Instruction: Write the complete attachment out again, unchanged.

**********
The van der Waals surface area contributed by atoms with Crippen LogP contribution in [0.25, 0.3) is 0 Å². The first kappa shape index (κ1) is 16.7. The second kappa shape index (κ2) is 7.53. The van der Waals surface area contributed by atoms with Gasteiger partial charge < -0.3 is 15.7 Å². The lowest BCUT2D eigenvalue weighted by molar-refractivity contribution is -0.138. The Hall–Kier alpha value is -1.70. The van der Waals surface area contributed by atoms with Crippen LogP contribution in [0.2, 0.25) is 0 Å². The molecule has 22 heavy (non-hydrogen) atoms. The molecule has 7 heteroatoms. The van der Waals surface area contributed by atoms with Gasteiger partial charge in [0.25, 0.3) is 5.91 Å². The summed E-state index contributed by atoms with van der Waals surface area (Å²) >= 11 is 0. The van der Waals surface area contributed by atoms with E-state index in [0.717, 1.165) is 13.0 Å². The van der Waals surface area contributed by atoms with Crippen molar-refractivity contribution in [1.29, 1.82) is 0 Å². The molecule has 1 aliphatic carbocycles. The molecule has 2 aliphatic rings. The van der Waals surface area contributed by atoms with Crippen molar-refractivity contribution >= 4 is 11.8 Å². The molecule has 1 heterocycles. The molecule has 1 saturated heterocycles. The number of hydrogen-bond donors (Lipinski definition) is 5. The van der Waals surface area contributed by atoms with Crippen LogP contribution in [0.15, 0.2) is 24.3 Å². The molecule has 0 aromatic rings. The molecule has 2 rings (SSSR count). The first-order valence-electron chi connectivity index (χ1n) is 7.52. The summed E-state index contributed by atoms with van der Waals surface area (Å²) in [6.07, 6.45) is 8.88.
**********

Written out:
The van der Waals surface area contributed by atoms with Crippen LogP contribution in [0.25, 0.3) is 0 Å². The first kappa shape index (κ1) is 16.7. The second kappa shape index (κ2) is 7.53. The van der Waals surface area contributed by atoms with Gasteiger partial charge < -0.3 is 15.7 Å². The lowest BCUT2D eigenvalue weighted by molar-refractivity contribution is -0.138. The Hall–Kier alpha value is -1.70. The van der Waals surface area contributed by atoms with Crippen LogP contribution in [0.2, 0.25) is 0 Å². The molecule has 22 heavy (non-hydrogen) atoms. The molecule has 7 heteroatoms. The van der Waals surface area contributed by atoms with Gasteiger partial charge in [0.25, 0.3) is 5.91 Å². The summed E-state index contributed by atoms with van der Waals surface area (Å²) >= 11 is 0. The van der Waals surface area contributed by atoms with E-state index in [0.717, 1.165) is 13.0 Å². The van der Waals surface area contributed by atoms with Crippen molar-refractivity contribution in [1.29, 1.82) is 0 Å². The molecule has 1 aliphatic carbocycles. The molecule has 2 aliphatic rings. The van der Waals surface area contributed by atoms with Crippen molar-refractivity contribution >= 4 is 11.8 Å². The molecule has 1 heterocycles. The molecule has 1 saturated heterocycles. The number of hydrogen-bond donors (Lipinski definition) is 5. The van der Waals surface area contributed by atoms with Crippen LogP contribution in [0.15, 0.2) is 24.3 Å². The molecule has 0 aromatic rings. The molecule has 2 rings (SSSR count). The first-order valence-electron chi connectivity index (χ1n) is 7.52. The summed E-state index contributed by atoms with van der Waals surface area (Å²) in [6.07, 6.45) is 8.88.